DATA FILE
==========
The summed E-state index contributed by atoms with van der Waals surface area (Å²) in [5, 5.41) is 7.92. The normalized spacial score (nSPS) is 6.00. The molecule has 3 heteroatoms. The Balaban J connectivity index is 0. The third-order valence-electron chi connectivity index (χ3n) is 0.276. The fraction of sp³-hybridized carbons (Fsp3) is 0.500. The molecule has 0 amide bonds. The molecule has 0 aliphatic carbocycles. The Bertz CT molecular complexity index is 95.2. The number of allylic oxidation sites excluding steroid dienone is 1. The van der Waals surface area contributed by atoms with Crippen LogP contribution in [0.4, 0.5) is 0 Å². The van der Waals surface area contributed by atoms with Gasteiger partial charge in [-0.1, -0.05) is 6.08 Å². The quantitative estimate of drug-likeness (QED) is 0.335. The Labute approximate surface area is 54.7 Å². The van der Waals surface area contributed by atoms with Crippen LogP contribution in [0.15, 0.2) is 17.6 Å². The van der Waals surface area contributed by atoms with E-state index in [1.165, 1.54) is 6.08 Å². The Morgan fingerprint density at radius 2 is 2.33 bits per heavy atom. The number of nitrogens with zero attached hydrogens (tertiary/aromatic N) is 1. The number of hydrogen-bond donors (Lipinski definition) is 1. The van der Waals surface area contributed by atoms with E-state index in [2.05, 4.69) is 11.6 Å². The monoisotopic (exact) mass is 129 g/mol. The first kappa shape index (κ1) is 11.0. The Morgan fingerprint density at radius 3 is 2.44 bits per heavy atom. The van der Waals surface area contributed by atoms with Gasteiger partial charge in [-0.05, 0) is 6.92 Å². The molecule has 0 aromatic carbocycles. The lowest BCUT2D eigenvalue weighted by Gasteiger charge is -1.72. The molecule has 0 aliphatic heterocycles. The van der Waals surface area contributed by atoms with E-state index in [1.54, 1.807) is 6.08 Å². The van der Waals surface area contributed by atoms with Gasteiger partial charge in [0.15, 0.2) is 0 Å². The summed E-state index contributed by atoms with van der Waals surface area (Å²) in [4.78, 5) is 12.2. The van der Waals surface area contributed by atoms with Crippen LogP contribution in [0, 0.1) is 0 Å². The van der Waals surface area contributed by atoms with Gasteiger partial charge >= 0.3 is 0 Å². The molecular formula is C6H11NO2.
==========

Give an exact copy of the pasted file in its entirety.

The summed E-state index contributed by atoms with van der Waals surface area (Å²) in [5, 5.41) is 7.92. The normalized spacial score (nSPS) is 6.00. The molecule has 3 heteroatoms. The Balaban J connectivity index is 0. The third-order valence-electron chi connectivity index (χ3n) is 0.276. The fraction of sp³-hybridized carbons (Fsp3) is 0.500. The molecule has 0 amide bonds. The molecule has 0 aliphatic carbocycles. The Bertz CT molecular complexity index is 95.2. The number of allylic oxidation sites excluding steroid dienone is 1. The van der Waals surface area contributed by atoms with Crippen LogP contribution in [0.4, 0.5) is 0 Å². The van der Waals surface area contributed by atoms with Gasteiger partial charge in [-0.1, -0.05) is 6.08 Å². The quantitative estimate of drug-likeness (QED) is 0.335. The Labute approximate surface area is 54.7 Å². The van der Waals surface area contributed by atoms with Crippen LogP contribution in [0.15, 0.2) is 17.6 Å². The van der Waals surface area contributed by atoms with E-state index in [1.165, 1.54) is 6.08 Å². The Morgan fingerprint density at radius 2 is 2.33 bits per heavy atom. The number of nitrogens with zero attached hydrogens (tertiary/aromatic N) is 1. The number of hydrogen-bond donors (Lipinski definition) is 1. The van der Waals surface area contributed by atoms with E-state index in [2.05, 4.69) is 11.6 Å². The monoisotopic (exact) mass is 129 g/mol. The first kappa shape index (κ1) is 11.0. The Morgan fingerprint density at radius 3 is 2.44 bits per heavy atom. The van der Waals surface area contributed by atoms with Gasteiger partial charge in [-0.05, 0) is 6.92 Å². The molecule has 0 aromatic carbocycles. The lowest BCUT2D eigenvalue weighted by Gasteiger charge is -1.72. The molecule has 0 aliphatic heterocycles. The van der Waals surface area contributed by atoms with E-state index in [1.54, 1.807) is 6.08 Å². The van der Waals surface area contributed by atoms with Gasteiger partial charge in [0.15, 0.2) is 0 Å². The summed E-state index contributed by atoms with van der Waals surface area (Å²) in [4.78, 5) is 12.2. The van der Waals surface area contributed by atoms with Crippen LogP contribution in [0, 0.1) is 0 Å². The van der Waals surface area contributed by atoms with Gasteiger partial charge >= 0.3 is 0 Å². The molecular formula is C6H11NO2.